YOU ARE HERE: LAT HomeCollections

Southern Pacific to Face Sixth Charge Alleging It Blocked Streets With Trains

July 30, 1987|MARY LOU FULTON | Times Staff Writer

The district attorney's office has filed a sixth misdemeanor charge of illegally blocking an intersection against Southern Pacific Transportation Co. for a train stoppage in Pico Rivera.

The latest tieup, the charge says, blocked four main north-south streets for 38 minutes during morning rush hour earlier this month.

Five counts of the same charge were filed against Southern Pacific in late May for five train stoppages in Pico Rivera and Whittier that occurred in the last nine months. Southern Pacific's arraignment has been delayed three times in Whittier Municipal Court from the original date of June 30, and the company is now scheduled to enter a plea on Monday. Each count carries a maximum penalty of $1,000 and a year in jail the people responsible.

The first delay was granted after Southern Pacific lawyers said the company had not been properly notified of the charges and another continuance was granted because the company's attorney had a scheduling conflict. A representative of Southern Pacific did not show up for the latest arraignment on July 24 and the judge continued the case to Monday, Deputy Dist. Atty. Rob Miller said.

"There certainly can't be indefinite continuances," Miller said. "We're anxious to get the ball rolling. . . . I think that both the judge and our office are getting pretty annoyed."

Warrant May Be Sought

If a Southern Pacific representative does not show up Monday, the district attorney's office may ask the court to issue a bench warrant against the company or cite its lawyers for contempt of court, Miller said. A bench warrant resembles an arrest warrant and is issued when a defendant fails to appear in court, he said.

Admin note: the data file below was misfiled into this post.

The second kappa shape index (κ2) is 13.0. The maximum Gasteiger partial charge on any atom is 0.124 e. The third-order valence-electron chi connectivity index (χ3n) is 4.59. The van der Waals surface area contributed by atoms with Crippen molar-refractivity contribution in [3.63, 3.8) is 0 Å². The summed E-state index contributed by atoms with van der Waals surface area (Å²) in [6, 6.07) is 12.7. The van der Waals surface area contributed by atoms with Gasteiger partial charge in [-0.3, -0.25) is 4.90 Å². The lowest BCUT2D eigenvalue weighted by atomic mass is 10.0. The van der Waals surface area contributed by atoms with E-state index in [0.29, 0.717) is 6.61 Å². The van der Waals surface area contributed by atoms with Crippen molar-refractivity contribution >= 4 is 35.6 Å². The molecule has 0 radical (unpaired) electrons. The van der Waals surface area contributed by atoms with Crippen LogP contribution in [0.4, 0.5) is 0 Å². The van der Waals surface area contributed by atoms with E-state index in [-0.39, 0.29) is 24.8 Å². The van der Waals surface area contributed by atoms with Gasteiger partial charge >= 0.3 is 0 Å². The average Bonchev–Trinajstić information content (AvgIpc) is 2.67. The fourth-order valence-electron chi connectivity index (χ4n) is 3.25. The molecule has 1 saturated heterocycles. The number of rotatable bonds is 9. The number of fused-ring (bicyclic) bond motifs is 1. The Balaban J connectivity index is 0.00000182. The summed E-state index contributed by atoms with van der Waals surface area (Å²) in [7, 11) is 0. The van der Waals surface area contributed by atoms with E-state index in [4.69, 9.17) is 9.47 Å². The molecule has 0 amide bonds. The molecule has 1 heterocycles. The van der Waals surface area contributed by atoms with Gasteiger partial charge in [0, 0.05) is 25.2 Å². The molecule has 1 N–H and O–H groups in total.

Miller said Southern Pacific has only one attorney in the Los Angeles area who makes court appearances, and that lawyer was unable to make it to court last week. John Tierney, a spokesman for Southern Pacific, said he was unfamiliar with the case and could not comment.

The sixth count against Southern Pacific was filed last week for a July 8 stoppage in Pico Rivera lasting from 7:38 to 8:17 a.m., said Sgt. Sam Patrick of the Pico Rivera Sheriff's Station. Police reported that children were seen crawling between the train cars to cross the tracks that morning, he said.

"When you see some kid trying to drag his bicycle over the coupler and he's got two hands on his bicycle, all it takes is just one little jerk and the kid's under the wheels," Patrick said. "It's really dangerous."

Emergency Vehicles Blocked

The stoppages also could prevent emergency vehicles from responding to calls, Patrick said. If an emergency happened in south Pico Rivera, authorities would have to drive south on Interstate 605 to reach that area, Patrick said. Additionally, the stoppages in Pico Rivera have occurred around 8 a.m. and 4 p.m.--the busiest times of the day for traffic, Patrick said. So far, there have not been any injuries or deaths resulting from stoppages in the Southeast area, he said.

Of the incidents cited in the charges, the longest was the morning of April 29 in Pico Rivera, when a train stopped for 48 minutes and blocked north-south traffic through the city. Police reported that children also crossed the tracks during that stoppage.

A state Public Utilities Commission regulation prohibits trains from blocking intersections longer than 10 minutes unless there are mechanical problems or other unforeseeable causes. The rule applies only to trains that are standing or moving back and forth, not to trains traveling steadily in one direction.

Southern Pacific officials have said that delays are usually caused by train traffic congestion, signal problems or engine failure.

Southern Pacific pleaded no contest to six counts on the same charge in 1985 and was fined $6,000.

Los Angeles Times Articles